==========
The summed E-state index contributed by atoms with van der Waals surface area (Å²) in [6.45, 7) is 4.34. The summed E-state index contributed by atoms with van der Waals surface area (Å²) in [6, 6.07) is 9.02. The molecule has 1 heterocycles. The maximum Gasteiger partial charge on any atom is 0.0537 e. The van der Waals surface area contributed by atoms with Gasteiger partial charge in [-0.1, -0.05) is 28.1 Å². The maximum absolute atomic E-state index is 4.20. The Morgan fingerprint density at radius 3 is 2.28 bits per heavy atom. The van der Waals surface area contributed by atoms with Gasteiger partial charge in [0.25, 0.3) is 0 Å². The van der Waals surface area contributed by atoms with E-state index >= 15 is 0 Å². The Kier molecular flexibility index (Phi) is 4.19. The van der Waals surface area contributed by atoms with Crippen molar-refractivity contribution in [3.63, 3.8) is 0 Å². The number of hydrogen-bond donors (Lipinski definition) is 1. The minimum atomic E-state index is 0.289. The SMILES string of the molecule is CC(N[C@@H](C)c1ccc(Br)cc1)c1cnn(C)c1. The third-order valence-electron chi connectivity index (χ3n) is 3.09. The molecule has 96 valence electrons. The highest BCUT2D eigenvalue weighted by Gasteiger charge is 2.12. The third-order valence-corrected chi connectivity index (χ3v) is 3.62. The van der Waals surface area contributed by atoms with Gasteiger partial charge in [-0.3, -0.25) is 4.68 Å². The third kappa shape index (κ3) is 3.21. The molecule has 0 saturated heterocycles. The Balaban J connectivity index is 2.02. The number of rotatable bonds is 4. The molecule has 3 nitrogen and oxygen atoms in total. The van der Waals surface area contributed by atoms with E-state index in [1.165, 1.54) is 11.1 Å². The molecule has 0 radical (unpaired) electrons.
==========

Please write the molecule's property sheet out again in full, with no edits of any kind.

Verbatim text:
The summed E-state index contributed by atoms with van der Waals surface area (Å²) in [6.45, 7) is 4.34. The summed E-state index contributed by atoms with van der Waals surface area (Å²) in [6, 6.07) is 9.02. The molecule has 1 heterocycles. The maximum Gasteiger partial charge on any atom is 0.0537 e. The van der Waals surface area contributed by atoms with Gasteiger partial charge in [-0.1, -0.05) is 28.1 Å². The maximum absolute atomic E-state index is 4.20. The Morgan fingerprint density at radius 3 is 2.28 bits per heavy atom. The van der Waals surface area contributed by atoms with Gasteiger partial charge in [0.25, 0.3) is 0 Å². The van der Waals surface area contributed by atoms with E-state index >= 15 is 0 Å². The Kier molecular flexibility index (Phi) is 4.19. The van der Waals surface area contributed by atoms with Crippen molar-refractivity contribution in [3.63, 3.8) is 0 Å². The number of hydrogen-bond donors (Lipinski definition) is 1. The minimum atomic E-state index is 0.289. The SMILES string of the molecule is CC(N[C@@H](C)c1ccc(Br)cc1)c1cnn(C)c1. The third-order valence-electron chi connectivity index (χ3n) is 3.09. The molecule has 96 valence electrons. The highest BCUT2D eigenvalue weighted by Gasteiger charge is 2.12. The third-order valence-corrected chi connectivity index (χ3v) is 3.62. The van der Waals surface area contributed by atoms with Gasteiger partial charge in [-0.3, -0.25) is 4.68 Å². The third kappa shape index (κ3) is 3.21. The molecule has 0 saturated heterocycles. The Balaban J connectivity index is 2.02. The number of rotatable bonds is 4. The molecule has 3 nitrogen and oxygen atoms in total. The van der Waals surface area contributed by atoms with E-state index in [1.165, 1.54) is 11.1 Å². The molecule has 0 radical (unpaired) electrons.